Experience suggests that it is often hard to re-assemble after the event evidence of factors that appeared critical at the time decisions were taken. However, when national balance sheets face exceptional stress in the aftermath of the crisis, boardrooms should be ready to be held to account for the decisions they have taken. This is not just a question of willingness to weather public opprobrium: litigation and regulatory or legislative intervention are often driven by such public sentiments.

Companies that cannot show that their decision-taking was not based on securing commercial advantage or protecting value at the expense of employees or wider society may face uncomfortable challenges in the future. No one can give comprehensive guidance to the boardroom with the benefit of knowledge of how the future will view decisions.

However, the following considerations should, at least, help to give companies and individual directors and executives a framework within which to evaluate their decisions:

  • What is the evidence or fact-base on which the proposed decision is based? What is the purpose of the decision? What is the rationale for the decision taken? Can you demonstrate that you have factored in the wellbeing of the society in which you operate, and of your employees, as well as of the company, in arriving at the decision?
  • If your decision is to keep your plant open or your operations running, either because government policy does not require you to close at the moment, or because you fall into an “essential” category, can you show that you have done everything possible or practicable to assure the health and wellbeing of your employees?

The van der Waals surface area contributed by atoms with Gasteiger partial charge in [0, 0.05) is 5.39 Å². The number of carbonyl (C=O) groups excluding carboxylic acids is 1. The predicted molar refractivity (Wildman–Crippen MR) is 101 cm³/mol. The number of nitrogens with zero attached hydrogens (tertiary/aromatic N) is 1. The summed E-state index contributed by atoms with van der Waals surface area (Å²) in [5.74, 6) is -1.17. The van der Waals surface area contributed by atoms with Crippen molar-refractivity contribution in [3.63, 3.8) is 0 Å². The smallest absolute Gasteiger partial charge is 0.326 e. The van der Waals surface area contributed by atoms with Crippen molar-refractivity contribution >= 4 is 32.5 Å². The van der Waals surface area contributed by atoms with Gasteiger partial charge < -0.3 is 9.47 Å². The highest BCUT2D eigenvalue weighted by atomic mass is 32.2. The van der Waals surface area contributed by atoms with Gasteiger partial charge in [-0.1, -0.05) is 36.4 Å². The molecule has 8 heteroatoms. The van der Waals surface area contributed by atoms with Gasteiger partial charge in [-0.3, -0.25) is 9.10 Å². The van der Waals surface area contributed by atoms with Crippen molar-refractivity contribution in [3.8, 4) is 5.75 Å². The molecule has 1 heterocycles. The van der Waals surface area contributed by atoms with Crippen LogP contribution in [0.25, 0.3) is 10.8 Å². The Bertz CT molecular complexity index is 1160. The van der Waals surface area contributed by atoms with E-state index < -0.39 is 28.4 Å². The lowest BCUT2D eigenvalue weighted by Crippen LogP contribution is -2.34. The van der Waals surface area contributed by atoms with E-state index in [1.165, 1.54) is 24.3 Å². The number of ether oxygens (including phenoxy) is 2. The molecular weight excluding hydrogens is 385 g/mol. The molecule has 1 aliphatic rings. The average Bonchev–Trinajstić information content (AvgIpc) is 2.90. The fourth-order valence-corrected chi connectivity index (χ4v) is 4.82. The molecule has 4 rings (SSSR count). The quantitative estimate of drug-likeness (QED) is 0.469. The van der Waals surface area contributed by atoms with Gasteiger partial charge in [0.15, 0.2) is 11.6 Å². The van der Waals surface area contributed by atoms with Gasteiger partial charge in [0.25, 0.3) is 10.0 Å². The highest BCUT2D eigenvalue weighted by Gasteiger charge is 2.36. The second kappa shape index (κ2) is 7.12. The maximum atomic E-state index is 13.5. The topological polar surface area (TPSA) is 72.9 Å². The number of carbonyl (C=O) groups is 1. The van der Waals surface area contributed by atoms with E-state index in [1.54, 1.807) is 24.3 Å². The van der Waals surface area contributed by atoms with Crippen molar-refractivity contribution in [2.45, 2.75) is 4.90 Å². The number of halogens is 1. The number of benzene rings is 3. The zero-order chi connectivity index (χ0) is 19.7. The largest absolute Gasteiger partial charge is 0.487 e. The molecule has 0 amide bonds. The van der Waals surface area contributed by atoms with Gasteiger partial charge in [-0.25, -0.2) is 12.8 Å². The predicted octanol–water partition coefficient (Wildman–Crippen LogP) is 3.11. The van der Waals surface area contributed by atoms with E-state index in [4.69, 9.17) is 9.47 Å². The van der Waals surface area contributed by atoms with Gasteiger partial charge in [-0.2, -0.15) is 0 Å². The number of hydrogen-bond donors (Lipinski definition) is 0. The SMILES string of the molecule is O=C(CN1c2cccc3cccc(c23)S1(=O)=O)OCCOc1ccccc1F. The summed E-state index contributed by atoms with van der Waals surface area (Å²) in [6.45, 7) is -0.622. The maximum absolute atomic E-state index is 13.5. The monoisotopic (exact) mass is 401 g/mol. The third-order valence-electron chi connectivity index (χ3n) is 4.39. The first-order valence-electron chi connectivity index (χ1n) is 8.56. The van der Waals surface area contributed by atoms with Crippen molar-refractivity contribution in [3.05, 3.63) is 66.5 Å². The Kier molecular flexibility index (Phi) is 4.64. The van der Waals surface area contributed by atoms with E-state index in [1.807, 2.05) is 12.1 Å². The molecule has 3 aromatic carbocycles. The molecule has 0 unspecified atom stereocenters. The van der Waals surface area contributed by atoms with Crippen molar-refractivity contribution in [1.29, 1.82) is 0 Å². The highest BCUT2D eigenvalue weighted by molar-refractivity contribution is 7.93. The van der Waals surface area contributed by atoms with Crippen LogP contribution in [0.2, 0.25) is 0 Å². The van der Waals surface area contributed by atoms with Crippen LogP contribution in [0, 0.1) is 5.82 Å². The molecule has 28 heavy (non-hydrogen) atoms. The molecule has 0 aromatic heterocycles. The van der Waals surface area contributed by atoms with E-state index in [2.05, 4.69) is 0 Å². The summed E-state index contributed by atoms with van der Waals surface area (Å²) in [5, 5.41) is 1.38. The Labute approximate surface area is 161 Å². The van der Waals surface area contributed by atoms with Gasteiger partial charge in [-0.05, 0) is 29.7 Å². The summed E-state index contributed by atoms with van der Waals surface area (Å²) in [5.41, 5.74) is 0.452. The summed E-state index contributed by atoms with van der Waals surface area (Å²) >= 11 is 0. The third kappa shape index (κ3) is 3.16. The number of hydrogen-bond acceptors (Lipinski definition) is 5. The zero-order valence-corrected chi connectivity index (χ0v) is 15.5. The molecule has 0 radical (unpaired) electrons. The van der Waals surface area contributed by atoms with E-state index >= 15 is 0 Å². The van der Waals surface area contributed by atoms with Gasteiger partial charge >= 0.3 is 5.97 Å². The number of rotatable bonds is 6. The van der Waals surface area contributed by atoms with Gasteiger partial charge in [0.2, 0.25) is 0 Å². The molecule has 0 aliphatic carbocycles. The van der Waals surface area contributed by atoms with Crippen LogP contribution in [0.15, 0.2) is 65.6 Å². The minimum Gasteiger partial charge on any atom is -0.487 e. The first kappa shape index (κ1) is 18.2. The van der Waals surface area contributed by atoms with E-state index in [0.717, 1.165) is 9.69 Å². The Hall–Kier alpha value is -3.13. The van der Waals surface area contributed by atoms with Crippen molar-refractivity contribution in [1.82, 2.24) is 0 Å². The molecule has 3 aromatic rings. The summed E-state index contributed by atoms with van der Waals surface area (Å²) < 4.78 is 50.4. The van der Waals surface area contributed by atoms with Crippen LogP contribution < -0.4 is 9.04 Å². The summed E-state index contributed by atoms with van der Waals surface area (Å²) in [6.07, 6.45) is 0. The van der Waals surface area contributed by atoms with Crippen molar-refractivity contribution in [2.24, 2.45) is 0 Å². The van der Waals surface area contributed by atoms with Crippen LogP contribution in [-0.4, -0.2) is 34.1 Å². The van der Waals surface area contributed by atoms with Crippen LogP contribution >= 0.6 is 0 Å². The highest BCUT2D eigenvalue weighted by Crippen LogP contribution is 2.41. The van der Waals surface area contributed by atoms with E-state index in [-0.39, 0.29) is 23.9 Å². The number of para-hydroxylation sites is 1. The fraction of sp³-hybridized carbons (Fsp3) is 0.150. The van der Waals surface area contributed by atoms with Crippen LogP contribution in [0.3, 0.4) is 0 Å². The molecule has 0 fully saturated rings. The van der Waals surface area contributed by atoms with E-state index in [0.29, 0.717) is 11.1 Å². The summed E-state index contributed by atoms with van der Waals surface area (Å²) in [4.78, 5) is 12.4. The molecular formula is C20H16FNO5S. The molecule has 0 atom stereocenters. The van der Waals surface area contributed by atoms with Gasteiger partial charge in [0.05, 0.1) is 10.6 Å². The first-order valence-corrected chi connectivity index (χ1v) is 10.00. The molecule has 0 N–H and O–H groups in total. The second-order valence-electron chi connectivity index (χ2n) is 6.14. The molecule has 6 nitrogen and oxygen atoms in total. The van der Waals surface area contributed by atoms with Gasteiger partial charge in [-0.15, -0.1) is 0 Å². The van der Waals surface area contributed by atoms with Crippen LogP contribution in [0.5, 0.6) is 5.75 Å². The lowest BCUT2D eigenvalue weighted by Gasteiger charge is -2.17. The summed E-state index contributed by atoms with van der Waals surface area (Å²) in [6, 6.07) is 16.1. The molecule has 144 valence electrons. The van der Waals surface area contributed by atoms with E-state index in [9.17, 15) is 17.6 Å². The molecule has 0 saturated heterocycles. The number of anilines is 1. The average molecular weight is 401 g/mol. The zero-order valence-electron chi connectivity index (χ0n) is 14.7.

• If your decision is to close your plant or premises, is this because the government requires you to do so? If not, what is the basis for closure? Can you show that you have considered the longer-term interests of the employees affected and of the broader economy in reaching this decision?
  • If the company avails itself of government support, are you ready to look at the implications of what this might mean for totemic examples of corporate behaviour, such as executive remuneration and dividend policy? Can you show the extent to which your dividends support pensioners and savers?

We strongly advise companies to ensure that their decision-taking is well documented, covering the factors above and preserving copies of relevant government decrees and guidance at the time of the decision (these are subject to rapid evolution as the crisis unfolds).

With an eye to future litigation, it is worth also ensuring that you maximise the extent to which key deliberations are covered by legal privilege by involving your legal advisers in decisions and the way you document them (bearing in mind that legal privilege operates differently in different jurisdictions – it is worth securing advice to ensure that you are as well protected as possible).

We also recommend that you review now and through the crisis with your insurance advisers whether you have appropriate coverage for future litigation or regulatory intervention.


Christopher Skipper is Partner at Squire Patton Boggs, Dubai

Matthew Kirk is International Affairs Advisor at Squire Patton Boggs, London